APOE ε 4 and resting-state functional connectivity in racially/ethnically diverse older adults

Alzheimers Dement (Amst). 2020 Sep 22;12(1):e12094. doi: 10.1002/dad2.12094. eCollection 2020.


Introduction: Numerous neuroimaging studies demonstrated an association between the apolipoprotein E (APOE) ε4 allele and resting-state functional connectivity (rsFC) of regions within the default mode network (DMN), both in healthy populations and patients with AD. It remains unclear whether the APOE ε4 allele differentially affects the brain's functional network architecture across race/ethnicity.

Methods: We investigated rsFC within DMN subsystems in 170 APOE ε4 carriers compared to 387 APOE ε4 non-carriers across three major racial/ethnic groups, including non-Hispanic Whites (n = 166), non-Hispanic Blacks (n = 185), and Hispanics (n = 206) from the Washington Heights-Inwood Columbia Aging Project.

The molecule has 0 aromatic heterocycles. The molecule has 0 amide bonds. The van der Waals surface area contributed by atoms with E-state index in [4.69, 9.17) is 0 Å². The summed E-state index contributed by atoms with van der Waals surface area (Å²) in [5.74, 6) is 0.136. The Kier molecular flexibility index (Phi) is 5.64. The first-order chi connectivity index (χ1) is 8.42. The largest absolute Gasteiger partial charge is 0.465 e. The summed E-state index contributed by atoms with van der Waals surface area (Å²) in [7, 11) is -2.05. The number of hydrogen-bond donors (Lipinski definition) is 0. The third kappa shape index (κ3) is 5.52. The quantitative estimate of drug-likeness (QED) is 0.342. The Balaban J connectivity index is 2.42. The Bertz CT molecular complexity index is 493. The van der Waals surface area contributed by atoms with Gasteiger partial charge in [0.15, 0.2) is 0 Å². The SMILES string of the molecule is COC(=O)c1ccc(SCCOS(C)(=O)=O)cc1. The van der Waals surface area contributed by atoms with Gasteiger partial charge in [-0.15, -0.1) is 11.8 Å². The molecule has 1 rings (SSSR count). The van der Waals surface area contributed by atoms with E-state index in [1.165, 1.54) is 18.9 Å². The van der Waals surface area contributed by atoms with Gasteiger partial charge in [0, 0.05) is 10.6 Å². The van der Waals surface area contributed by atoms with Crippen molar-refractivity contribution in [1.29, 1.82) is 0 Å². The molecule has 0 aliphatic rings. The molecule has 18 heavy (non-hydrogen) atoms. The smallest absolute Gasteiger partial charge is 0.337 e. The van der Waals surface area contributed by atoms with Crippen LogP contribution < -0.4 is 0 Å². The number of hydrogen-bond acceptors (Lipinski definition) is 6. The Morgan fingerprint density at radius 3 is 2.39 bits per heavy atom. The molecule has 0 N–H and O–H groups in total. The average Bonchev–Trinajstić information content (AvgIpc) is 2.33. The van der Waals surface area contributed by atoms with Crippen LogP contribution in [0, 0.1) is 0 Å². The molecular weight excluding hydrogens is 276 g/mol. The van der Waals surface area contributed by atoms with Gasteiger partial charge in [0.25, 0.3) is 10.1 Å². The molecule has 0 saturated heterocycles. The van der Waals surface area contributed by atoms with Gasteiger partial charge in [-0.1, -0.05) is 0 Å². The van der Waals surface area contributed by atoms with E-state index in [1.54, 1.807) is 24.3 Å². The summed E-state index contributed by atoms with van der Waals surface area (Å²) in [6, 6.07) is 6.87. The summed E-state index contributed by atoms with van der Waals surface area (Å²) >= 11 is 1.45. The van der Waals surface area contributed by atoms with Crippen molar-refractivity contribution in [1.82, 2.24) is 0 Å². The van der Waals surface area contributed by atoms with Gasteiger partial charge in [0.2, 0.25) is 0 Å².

Results: Compared to APOE ε4 non-carriers, APOE ε4 carriers had lower rsFC in temporal DMN, but only in non-Hispanic Whites. Non-Hispanic Black and Hispanic APOE ε4 carriers had slightly higher or similar rsFC compared with non-Hispanic White APOE ε4 non-carriers.

Discussion: These findings suggest that APOE ε4 modulates DMN rsFC differently in non-Hispanic Whites compared with non-Hispanic Blacks and Hispanics.

Keywords: APOE ε4 differences; brain aging; dementia; neuroimaging; racial/ethnic differences; resting‐state functional connectivity.